District of Clearwater should renew its efforts to get brownfield funding for the former planer mill on the Flats, according to Dr. Bob Mackenzie.
“I’ve been trying to do something as an individual and getting nowhere,” the retired physician told town council on Aug. 20. “The planer mill site and the road from Station Road to the confluence of the Clearwater and North Thompson rivers have great potential value to the community.”
The planer mill site could be the location of a festival ground, community garden, greenhouse, and other facilities for local residents and tourists. The area around the road near the confluence could be flattened and used as an interpretive center for the keekwillies or pit-houses in the nearby section of North Thompson Provincial Park.
The site has been unused since about 1986, when the former Clearwater Timber Products (CTP) shut down.
Slocan took over CTP in about 1987 and Mackenzie showed his proposal to develop the site to the then local Slocan manager.
The manager was quite enthusiastic but the proposal got nowhere, apparently because of concerns from company headquarters about possible pollution of the site.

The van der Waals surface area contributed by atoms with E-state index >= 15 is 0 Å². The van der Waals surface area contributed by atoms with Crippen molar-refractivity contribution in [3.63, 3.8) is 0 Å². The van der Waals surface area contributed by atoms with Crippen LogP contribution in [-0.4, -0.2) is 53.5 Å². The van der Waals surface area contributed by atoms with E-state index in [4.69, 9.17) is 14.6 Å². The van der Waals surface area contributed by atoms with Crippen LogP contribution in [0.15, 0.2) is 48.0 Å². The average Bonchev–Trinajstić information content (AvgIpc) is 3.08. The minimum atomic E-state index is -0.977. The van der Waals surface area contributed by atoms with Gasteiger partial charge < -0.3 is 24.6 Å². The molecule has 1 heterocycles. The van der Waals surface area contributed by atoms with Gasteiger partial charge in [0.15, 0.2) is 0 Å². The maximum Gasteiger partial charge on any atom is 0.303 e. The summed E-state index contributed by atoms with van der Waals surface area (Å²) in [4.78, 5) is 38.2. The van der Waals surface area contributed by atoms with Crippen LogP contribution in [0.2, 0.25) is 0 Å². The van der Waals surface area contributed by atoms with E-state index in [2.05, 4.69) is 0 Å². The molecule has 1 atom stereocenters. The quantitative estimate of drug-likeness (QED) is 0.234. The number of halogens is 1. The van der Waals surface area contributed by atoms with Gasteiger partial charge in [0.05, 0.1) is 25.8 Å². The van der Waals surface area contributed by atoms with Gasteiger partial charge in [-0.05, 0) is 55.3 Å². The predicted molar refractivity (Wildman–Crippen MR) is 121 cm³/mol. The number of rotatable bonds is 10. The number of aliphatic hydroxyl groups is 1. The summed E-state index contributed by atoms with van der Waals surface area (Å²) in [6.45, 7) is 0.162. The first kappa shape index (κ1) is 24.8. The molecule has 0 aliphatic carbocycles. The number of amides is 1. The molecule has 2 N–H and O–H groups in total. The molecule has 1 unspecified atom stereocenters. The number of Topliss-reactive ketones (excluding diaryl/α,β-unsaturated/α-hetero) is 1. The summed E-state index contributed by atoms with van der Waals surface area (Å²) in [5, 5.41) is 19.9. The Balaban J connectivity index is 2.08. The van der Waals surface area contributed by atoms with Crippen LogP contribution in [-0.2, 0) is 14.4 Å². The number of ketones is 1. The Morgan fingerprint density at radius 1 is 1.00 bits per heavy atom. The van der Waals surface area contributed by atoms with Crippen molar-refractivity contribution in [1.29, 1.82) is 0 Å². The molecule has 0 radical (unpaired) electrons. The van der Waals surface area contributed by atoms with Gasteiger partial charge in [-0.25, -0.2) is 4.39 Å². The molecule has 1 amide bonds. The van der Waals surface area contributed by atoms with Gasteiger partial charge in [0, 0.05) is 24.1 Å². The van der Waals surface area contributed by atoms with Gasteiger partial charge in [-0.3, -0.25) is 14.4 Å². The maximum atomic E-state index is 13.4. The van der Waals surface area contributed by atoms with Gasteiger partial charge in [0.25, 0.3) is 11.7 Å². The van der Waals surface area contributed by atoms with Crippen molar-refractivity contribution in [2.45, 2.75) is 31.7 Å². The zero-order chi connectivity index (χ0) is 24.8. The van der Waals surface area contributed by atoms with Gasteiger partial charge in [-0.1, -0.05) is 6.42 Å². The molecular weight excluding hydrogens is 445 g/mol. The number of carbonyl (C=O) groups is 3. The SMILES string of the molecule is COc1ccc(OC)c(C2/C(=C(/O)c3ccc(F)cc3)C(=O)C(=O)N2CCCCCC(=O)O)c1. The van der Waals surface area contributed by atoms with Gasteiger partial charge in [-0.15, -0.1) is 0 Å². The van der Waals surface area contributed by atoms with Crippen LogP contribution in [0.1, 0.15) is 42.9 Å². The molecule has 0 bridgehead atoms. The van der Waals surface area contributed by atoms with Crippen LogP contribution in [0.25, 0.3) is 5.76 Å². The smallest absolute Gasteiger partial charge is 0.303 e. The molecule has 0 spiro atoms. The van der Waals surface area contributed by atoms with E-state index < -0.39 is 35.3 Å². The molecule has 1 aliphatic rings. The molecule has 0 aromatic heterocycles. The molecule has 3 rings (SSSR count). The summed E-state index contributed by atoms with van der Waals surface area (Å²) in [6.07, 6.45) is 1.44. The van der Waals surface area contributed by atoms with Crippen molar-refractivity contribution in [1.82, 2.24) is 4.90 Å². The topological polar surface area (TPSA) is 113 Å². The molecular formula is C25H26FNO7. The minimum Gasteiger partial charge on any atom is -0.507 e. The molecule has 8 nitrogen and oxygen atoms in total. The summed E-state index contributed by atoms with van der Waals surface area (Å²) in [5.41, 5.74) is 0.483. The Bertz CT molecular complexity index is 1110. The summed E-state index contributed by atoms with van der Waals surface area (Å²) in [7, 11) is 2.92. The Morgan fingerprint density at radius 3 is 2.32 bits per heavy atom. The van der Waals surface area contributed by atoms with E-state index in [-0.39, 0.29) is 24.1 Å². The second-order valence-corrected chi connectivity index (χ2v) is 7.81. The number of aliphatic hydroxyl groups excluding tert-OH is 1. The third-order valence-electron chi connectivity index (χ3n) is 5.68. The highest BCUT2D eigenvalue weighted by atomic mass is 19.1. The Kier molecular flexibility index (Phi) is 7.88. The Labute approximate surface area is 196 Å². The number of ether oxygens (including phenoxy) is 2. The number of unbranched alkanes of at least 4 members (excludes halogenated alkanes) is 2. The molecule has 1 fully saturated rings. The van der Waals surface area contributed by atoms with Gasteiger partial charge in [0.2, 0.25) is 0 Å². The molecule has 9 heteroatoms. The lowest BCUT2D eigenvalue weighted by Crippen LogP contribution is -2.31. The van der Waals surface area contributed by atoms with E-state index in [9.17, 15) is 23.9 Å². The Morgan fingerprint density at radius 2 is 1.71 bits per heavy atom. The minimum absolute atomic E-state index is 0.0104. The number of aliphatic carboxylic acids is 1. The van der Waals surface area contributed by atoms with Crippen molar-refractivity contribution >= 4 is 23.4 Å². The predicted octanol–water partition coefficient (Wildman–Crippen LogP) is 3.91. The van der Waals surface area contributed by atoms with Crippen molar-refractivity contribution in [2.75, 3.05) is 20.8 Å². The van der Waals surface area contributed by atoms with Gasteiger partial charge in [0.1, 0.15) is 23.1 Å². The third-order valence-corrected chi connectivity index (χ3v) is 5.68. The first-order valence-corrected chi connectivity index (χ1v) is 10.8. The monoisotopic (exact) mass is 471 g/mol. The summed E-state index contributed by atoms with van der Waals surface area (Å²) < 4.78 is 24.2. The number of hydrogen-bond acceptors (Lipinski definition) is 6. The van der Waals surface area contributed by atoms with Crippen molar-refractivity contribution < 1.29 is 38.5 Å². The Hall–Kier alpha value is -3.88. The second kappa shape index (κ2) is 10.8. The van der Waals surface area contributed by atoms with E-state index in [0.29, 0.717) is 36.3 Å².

A similar situation developed after Canfor bought out Slocan in 2004. There was support for the proposal from local company representatives and opposition from head office.
Locals tell him the soil at the site has been contaminated by wood preservatives and transformers, Mackenzie said.
“It needs to be handled. It’s criminal not to,” he said. “The law says that if you don’t disturb the land you don’t need to look at it, which is kind of peculiar, when you think about it.”
Mayor John Harwood noted that councillor Ken Kjenstad has looked into getting funding through BC Brownfield Renewal, but so far without success.
Thompson-Nicola Regional District obtained brownfield funding to remediate CTP’s former Camp Two sawmill before building the new eco-depot there, the mayor noted.
District of Clearwater has applied to Canfor to put a road through the property to access its sewage treatment lagoons, Harwood said.